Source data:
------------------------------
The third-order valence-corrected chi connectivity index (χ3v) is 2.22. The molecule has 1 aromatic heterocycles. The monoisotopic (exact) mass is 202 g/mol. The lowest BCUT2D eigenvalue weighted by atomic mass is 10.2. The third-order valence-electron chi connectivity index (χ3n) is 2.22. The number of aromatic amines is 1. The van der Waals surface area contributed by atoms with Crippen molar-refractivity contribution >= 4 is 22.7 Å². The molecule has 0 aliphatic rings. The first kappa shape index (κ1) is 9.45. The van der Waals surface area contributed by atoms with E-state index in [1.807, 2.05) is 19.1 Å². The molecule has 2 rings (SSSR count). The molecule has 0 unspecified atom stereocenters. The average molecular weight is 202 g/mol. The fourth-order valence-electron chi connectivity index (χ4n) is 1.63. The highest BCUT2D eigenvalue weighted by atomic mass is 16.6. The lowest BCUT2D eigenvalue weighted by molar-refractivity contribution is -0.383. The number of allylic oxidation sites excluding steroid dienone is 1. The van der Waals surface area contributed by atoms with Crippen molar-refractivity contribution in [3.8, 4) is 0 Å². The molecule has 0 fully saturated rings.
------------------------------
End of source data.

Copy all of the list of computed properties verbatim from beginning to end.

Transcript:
The third-order valence-corrected chi connectivity index (χ3v) is 2.22. The molecule has 1 aromatic heterocycles. The monoisotopic (exact) mass is 202 g/mol. The lowest BCUT2D eigenvalue weighted by atomic mass is 10.2. The third-order valence-electron chi connectivity index (χ3n) is 2.22. The number of aromatic amines is 1. The van der Waals surface area contributed by atoms with Crippen molar-refractivity contribution >= 4 is 22.7 Å². The molecule has 0 aliphatic rings. The first kappa shape index (κ1) is 9.45. The van der Waals surface area contributed by atoms with E-state index in [1.807, 2.05) is 19.1 Å². The molecule has 2 rings (SSSR count). The molecule has 0 unspecified atom stereocenters. The average molecular weight is 202 g/mol. The fourth-order valence-electron chi connectivity index (χ4n) is 1.63. The highest BCUT2D eigenvalue weighted by atomic mass is 16.6. The lowest BCUT2D eigenvalue weighted by molar-refractivity contribution is -0.383. The number of allylic oxidation sites excluding steroid dienone is 1. The van der Waals surface area contributed by atoms with Crippen molar-refractivity contribution in [3.8, 4) is 0 Å². The molecule has 0 fully saturated rings.